Attempt Made to Postpone Republican National Convention

April 1, 1864

John G. Nicolay from New York writes to fellow presidential aide John Hay regarding an attempt to postpone the Republican presidential convention: “I had determined to start home tonight, but reading the villainously unfair and untrue editorial in the Tribune of this morning, I have determined to stay til I can have another talk with [Horace] Greeley and Gay, and tell them a fact or two, so that if they print misrepresentation in the future they should do so knowingly. As Mr. Greeley only comes to his office very late in the evening I do not know how soon I may be able to get off.” Nicolay writes home: “I have been mainly occupied with seeing and talking with politicians in regard to the next Presidential election, about which there seems to be more diversity of views and interests here than anywhere else in the country, although the general fact that Lincoln’s re-nomination and re-election is considered almost a foregone conclusion even by those who are dissatisfied with that result and who therefore adopt the belief very reluctantly and unwillingly.”

Despite weather, the regular Saturday afternoon reception is held. Benjamin Brown French, federal commissioner of buildings, writes in his diary: “Saturday at one I went to the President’s in the rain & snow mixed, and attended the reception. Considering the awful weather the reception was a fine one. The President look well, and seemed happy, and Mrs. Lincoln was uncommonly cheerful. The city councils of Baltimore, who came here to visit the Deaf, Dumb & Blind Institution at Kendall Green, attended the reception with a committee of our own Councils, and Mrs. Horner of the Baltimore Councils sang most beautifully ‘We are coming Father Abraham, five hundred thousand more.’ All present who could sing joined in the Chorus, and the whole went off grandly.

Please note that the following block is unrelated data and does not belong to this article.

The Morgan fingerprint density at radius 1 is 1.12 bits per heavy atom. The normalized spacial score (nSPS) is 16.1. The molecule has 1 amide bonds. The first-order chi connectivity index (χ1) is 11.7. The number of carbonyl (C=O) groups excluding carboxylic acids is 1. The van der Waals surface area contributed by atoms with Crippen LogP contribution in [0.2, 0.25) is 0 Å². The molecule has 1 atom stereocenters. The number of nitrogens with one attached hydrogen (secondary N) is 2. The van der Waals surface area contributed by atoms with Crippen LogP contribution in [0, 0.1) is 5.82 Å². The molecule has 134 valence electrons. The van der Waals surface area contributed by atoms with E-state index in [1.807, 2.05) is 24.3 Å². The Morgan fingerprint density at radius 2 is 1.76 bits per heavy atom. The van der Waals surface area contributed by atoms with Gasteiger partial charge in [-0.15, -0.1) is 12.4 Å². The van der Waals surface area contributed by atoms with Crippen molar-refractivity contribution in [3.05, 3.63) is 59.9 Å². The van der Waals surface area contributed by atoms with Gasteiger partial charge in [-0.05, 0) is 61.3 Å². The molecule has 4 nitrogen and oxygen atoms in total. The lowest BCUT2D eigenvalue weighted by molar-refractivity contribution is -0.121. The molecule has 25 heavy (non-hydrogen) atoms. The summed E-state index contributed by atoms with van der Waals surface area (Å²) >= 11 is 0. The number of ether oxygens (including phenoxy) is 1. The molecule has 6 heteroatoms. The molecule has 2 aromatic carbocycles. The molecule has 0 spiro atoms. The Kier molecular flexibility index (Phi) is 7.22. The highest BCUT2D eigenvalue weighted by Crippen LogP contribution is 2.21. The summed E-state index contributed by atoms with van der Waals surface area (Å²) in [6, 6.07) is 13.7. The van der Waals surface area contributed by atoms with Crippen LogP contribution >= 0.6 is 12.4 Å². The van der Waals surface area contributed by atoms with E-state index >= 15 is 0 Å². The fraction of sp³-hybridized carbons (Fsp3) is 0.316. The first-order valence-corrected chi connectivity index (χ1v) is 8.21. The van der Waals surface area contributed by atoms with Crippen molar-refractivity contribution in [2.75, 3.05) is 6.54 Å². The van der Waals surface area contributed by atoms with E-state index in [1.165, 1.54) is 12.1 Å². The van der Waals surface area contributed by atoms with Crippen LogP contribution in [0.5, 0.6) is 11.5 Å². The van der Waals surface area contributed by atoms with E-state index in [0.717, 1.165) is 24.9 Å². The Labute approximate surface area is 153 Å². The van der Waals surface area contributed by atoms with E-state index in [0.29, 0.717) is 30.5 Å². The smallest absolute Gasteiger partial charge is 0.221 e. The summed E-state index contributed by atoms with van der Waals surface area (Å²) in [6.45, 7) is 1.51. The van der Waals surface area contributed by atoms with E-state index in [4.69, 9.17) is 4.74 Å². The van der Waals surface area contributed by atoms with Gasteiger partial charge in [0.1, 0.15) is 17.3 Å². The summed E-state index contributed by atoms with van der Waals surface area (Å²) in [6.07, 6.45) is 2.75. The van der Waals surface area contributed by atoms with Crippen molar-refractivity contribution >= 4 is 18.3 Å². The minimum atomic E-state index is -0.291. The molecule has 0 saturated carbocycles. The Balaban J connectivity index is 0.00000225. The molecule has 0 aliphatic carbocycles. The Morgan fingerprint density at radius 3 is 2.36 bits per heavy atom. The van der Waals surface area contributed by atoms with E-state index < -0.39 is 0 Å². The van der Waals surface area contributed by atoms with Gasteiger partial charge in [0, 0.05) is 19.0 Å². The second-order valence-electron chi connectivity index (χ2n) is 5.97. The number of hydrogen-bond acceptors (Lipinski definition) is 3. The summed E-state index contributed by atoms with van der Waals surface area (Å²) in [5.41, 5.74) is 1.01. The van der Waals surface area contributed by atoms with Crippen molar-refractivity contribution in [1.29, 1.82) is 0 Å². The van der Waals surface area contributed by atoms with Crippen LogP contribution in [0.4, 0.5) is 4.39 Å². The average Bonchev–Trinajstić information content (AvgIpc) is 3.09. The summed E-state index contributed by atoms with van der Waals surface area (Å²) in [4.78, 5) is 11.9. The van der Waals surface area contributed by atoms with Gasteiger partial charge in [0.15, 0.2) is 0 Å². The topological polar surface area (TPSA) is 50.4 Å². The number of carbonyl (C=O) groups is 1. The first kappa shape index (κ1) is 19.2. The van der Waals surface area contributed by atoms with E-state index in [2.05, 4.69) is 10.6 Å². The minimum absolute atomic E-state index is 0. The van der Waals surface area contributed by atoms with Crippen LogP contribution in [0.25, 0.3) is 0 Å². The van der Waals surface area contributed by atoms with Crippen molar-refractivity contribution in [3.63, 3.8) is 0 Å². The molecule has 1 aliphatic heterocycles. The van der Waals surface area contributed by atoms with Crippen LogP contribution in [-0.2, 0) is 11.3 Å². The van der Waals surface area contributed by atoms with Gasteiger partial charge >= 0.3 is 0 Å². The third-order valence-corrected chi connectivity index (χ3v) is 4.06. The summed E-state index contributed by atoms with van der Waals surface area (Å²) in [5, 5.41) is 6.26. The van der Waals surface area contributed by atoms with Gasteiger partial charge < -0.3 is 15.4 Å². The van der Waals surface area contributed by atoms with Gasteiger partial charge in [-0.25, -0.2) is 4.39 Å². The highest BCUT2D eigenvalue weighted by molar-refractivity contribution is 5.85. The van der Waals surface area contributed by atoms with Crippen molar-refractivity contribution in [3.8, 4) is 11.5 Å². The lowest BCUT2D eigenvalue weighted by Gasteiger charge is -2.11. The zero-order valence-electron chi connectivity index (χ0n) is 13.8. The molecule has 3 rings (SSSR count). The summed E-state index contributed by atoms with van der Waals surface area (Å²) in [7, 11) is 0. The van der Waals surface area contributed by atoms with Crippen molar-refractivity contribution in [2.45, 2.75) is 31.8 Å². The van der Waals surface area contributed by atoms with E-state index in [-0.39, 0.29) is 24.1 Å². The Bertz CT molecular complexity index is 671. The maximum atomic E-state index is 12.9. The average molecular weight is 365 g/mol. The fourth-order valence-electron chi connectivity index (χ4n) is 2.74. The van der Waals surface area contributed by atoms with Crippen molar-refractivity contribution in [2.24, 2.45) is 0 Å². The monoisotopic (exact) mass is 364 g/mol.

After the reception was over Mrs. Lincoln took me up into the Library to see a most beautiful arrangement of wax fruit, etc., made by a negro woman and presented to herself and Mr. Lincoln. She seemed to appreciate it   very highly & to be exceedingly pleased with it.

She remarked that she had not been in that room until that day since poor little Willie died. It was his favorite resort and she could not bear to visit it, and the tears came into her eyes, & my very soul pitied her. Alas, alas! What are all the honors of this world when offset against such an affliction as that poor woman has undergone!

Navy Secretary Gideon Welles writes: ‘There was nothing of special interest to-day in the Cabinet. Stanton was not present, nor was Blair. Chase calls for largely additional taxes, which I have no doubt are necessary. There should have been heavier taxes the last two years, double what have been collected. Undoubtedly demagogues will try to prevent this necessary measure for party ends, but I believe the good sense and intelligence of the people will prevail over the debasing abuse of party- I apprehend that Chase is not making the most of his position, and think he has committed some errors. No one could have altogether avoided them.”

Published in: on April 1, 2014 at 9:00 am  Leave a Comment  

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